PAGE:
The more cautiously you cut state spending, the more you need to finance the publicsector borrowing requirement by incurring debt – a time-bomb which has usually proved to be the detonator in Argentina’s explosive economic history.
Michael Soltys, who first entered the Buenos Aires Herald in 1983, held various editorial posts at the newspaper from 1990 and was the lead writer of the publication’s editorials from 1987 until 2017.
Just before the long weekend I received the following email from the New England economist Dr Hale:
“Happy Easter to you and anybody else who might be reading this (although I cannot imagine how, haha!). While I appreciate that Easter is the more spiritual of the two main dates in the Christian calendar, with Christmas so universally commercialised, this does not change my one-track mind totally devoted to the material elements of the so-called ‘gloomy science.’ But this time round I must admit that I’m mostly writing out of force of habit. For many years my fascination with Argentina has almost entirely sprung from the extreme volatility and eccentricity of its economic trends in contrast to the almost imperceptible changes of direction of the supertanker I inhabit, but in the last few months there has been an abrupt role reversal. Suddenly all the unpredictability seems to be coming from the White House – thus in the past week or so your stock market has been more in sync with the rest of the world than any time I can remember, with nothing going dramatically right or wrong down there to introduce any local factors.
“And that worldwide trend was, of course, negative in the wake of Donald Trump’s protectionism. In that context I must congratulate Argentina on being one of just four countries outside NAFTA partners and the European Union (along with Australia, Brazil and South Korea) to be exempted from the new metal tariffs, although this may prove to be no more than a mere stay of execution until May (or ending tomorrow, knowing Trump). Anyway I haven’t seen any other Argentine news which really interests me, so that the ball is now in your court to give me a reason why my fascination with Argentina should continue.”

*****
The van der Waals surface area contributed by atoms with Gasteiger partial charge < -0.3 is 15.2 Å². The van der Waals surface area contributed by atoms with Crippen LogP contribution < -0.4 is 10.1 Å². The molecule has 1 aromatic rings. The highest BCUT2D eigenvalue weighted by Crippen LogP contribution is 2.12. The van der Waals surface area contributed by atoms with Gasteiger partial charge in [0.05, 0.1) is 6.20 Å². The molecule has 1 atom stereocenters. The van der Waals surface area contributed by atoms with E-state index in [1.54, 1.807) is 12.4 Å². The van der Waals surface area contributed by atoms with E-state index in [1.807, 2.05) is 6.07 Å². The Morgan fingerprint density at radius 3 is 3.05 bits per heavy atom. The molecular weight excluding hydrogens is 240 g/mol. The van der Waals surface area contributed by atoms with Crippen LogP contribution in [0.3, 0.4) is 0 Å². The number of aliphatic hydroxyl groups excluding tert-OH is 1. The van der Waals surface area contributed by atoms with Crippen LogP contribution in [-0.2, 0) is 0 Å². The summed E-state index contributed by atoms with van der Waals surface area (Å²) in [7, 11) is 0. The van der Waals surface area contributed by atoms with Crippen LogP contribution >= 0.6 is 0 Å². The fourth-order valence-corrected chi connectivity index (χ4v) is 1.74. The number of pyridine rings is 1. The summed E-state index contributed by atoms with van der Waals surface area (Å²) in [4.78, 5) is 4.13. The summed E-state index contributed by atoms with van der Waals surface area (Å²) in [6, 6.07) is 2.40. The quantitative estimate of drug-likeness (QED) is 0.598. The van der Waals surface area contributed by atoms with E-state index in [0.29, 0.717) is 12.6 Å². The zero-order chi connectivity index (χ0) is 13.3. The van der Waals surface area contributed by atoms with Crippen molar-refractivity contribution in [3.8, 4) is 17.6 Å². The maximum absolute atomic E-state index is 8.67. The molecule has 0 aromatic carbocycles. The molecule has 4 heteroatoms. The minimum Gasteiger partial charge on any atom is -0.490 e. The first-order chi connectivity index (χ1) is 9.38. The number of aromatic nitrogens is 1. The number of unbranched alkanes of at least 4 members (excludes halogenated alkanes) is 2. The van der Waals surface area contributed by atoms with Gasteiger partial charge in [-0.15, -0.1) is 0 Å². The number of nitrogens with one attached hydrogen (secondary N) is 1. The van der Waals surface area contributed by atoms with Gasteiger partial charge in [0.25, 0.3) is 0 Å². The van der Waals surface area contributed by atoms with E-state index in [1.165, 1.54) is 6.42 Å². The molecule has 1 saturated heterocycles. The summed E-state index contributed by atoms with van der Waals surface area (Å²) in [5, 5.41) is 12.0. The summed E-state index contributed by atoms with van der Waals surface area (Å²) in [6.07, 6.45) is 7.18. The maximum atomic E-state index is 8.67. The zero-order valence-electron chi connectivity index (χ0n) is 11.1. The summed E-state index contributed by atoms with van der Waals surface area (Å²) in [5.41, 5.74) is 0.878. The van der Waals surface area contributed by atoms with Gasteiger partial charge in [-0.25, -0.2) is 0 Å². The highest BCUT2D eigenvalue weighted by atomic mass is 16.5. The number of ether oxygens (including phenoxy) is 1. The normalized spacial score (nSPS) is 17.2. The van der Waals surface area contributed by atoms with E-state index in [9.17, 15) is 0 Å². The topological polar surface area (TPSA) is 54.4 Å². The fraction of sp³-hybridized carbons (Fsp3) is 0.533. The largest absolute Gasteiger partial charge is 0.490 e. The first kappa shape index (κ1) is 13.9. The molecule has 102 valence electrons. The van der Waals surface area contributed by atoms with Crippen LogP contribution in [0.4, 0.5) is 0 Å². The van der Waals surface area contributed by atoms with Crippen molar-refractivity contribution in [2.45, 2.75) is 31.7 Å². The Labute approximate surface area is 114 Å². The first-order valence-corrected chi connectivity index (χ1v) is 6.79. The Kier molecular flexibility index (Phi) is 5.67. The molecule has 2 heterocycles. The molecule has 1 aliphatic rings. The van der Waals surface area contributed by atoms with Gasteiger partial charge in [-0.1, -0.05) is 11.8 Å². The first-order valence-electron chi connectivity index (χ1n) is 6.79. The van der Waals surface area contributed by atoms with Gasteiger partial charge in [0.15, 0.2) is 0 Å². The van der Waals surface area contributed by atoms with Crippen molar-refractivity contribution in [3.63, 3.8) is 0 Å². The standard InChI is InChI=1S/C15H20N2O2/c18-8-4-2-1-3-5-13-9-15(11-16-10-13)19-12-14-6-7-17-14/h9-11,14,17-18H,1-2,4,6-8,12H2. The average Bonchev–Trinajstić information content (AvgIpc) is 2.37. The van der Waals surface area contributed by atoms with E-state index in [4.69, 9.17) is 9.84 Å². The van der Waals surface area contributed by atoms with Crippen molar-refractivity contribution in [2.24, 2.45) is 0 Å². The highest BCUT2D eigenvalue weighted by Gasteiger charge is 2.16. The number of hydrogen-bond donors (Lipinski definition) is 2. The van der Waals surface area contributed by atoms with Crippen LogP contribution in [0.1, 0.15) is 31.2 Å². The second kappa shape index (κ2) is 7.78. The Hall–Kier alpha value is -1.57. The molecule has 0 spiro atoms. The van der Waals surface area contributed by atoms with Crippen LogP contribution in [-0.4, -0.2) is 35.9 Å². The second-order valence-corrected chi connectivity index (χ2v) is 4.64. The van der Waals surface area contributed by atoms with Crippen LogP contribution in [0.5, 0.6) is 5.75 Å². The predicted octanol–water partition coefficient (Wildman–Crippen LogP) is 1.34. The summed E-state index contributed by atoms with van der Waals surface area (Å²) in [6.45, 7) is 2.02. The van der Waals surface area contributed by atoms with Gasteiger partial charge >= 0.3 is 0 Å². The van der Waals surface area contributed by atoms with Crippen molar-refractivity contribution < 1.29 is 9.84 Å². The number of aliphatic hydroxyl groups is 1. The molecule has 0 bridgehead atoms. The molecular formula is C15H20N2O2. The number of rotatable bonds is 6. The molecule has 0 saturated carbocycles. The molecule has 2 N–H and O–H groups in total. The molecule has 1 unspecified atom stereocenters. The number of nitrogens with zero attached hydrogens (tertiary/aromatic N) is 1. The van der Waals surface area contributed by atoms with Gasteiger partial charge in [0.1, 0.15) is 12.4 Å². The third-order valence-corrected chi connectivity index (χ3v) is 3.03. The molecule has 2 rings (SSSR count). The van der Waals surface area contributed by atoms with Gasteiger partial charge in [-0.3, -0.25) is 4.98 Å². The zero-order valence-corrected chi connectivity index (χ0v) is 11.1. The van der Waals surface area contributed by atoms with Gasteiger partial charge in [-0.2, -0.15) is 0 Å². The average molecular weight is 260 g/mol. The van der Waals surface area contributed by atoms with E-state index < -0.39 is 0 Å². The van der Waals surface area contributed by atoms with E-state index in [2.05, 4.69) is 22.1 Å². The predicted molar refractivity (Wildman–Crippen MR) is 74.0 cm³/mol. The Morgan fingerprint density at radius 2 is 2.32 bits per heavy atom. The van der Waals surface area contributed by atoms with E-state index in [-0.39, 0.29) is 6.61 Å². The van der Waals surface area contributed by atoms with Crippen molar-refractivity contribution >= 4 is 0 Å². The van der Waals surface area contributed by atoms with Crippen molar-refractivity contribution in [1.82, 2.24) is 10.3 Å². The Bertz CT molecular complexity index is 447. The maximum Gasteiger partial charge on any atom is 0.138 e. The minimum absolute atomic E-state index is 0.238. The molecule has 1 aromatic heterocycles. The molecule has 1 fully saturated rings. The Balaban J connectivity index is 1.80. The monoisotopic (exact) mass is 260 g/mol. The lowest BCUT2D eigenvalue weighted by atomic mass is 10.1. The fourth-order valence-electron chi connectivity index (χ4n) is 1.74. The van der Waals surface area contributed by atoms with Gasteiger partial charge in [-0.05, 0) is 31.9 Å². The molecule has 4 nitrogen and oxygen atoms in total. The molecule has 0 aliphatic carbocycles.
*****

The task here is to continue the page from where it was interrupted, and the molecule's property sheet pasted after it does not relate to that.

“The tariff exemption was indeed impressive within a pretty blanket shut-out of the world’s steel and aluminium. The exclusion of Asian production would have been total if it had not been for North Korean nuke bluster – thus not only the steel mills of Tangshan and Jamshedpur are excluded but also such key United States allies as Japan, within a decision allegedly made on strategic rather than economic grounds. As you say, this concession could evaporate from one day to the next – thus more or less while the list of favoured countries was being assembled, Trade Secretary Miguel Braun was being told by the US Trade Department that the exemptions would be decided on a case-by-case rather than a country-by-country basis. Although this exemption claimed more headlines, I would attach more importance to Argentina’s return to the Generalized System of Preferences (GSP), which could prove more important than the tariff exemption as well as covering a wider range of products.